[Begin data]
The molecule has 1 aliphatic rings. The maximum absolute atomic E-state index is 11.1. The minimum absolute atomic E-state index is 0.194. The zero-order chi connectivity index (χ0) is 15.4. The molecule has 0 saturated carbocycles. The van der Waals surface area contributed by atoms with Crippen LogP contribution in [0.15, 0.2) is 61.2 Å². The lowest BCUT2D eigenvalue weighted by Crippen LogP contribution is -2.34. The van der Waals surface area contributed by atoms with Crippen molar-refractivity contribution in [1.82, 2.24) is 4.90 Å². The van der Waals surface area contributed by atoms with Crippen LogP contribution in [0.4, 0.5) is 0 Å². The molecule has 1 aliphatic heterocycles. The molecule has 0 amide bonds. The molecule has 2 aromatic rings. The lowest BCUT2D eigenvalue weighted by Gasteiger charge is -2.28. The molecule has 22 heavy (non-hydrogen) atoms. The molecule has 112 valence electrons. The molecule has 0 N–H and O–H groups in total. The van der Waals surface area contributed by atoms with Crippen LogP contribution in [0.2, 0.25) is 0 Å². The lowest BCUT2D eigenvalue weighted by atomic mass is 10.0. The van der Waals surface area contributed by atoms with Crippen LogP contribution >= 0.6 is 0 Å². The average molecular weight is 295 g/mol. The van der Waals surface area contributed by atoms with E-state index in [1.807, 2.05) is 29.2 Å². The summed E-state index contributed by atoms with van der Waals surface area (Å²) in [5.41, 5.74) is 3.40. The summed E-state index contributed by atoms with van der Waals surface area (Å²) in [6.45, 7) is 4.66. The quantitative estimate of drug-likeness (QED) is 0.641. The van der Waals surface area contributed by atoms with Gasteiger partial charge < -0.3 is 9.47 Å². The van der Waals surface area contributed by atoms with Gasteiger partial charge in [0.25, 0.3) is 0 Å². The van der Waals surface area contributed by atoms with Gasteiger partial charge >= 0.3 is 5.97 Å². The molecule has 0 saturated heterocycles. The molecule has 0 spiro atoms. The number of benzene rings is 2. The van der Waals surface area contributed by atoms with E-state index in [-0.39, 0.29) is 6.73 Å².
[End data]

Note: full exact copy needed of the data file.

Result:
The molecule has 1 aliphatic rings. The maximum absolute atomic E-state index is 11.1. The minimum absolute atomic E-state index is 0.194. The zero-order chi connectivity index (χ0) is 15.4. The molecule has 0 saturated carbocycles. The van der Waals surface area contributed by atoms with Crippen LogP contribution in [0.15, 0.2) is 61.2 Å². The lowest BCUT2D eigenvalue weighted by Crippen LogP contribution is -2.34. The van der Waals surface area contributed by atoms with Crippen molar-refractivity contribution in [1.82, 2.24) is 4.90 Å². The van der Waals surface area contributed by atoms with Crippen LogP contribution in [0.4, 0.5) is 0 Å². The molecule has 1 aliphatic heterocycles. The molecule has 0 amide bonds. The molecule has 2 aromatic rings. The lowest BCUT2D eigenvalue weighted by Gasteiger charge is -2.28. The molecule has 22 heavy (non-hydrogen) atoms. The molecule has 112 valence electrons. The molecule has 0 N–H and O–H groups in total. The van der Waals surface area contributed by atoms with Crippen LogP contribution in [0.2, 0.25) is 0 Å². The lowest BCUT2D eigenvalue weighted by atomic mass is 10.0. The van der Waals surface area contributed by atoms with Crippen LogP contribution >= 0.6 is 0 Å². The average molecular weight is 295 g/mol. The van der Waals surface area contributed by atoms with E-state index in [1.807, 2.05) is 29.2 Å². The summed E-state index contributed by atoms with van der Waals surface area (Å²) in [5.41, 5.74) is 3.40. The summed E-state index contributed by atoms with van der Waals surface area (Å²) in [6.45, 7) is 4.66. The quantitative estimate of drug-likeness (QED) is 0.641. The van der Waals surface area contributed by atoms with Gasteiger partial charge < -0.3 is 9.47 Å². The van der Waals surface area contributed by atoms with Gasteiger partial charge in [0.25, 0.3) is 0 Å². The van der Waals surface area contributed by atoms with Gasteiger partial charge >= 0.3 is 5.97 Å². The molecule has 0 saturated heterocycles. The molecule has 0 spiro atoms. The number of benzene rings is 2. The van der Waals surface area contributed by atoms with E-state index in [-0.39, 0.29) is 6.73 Å².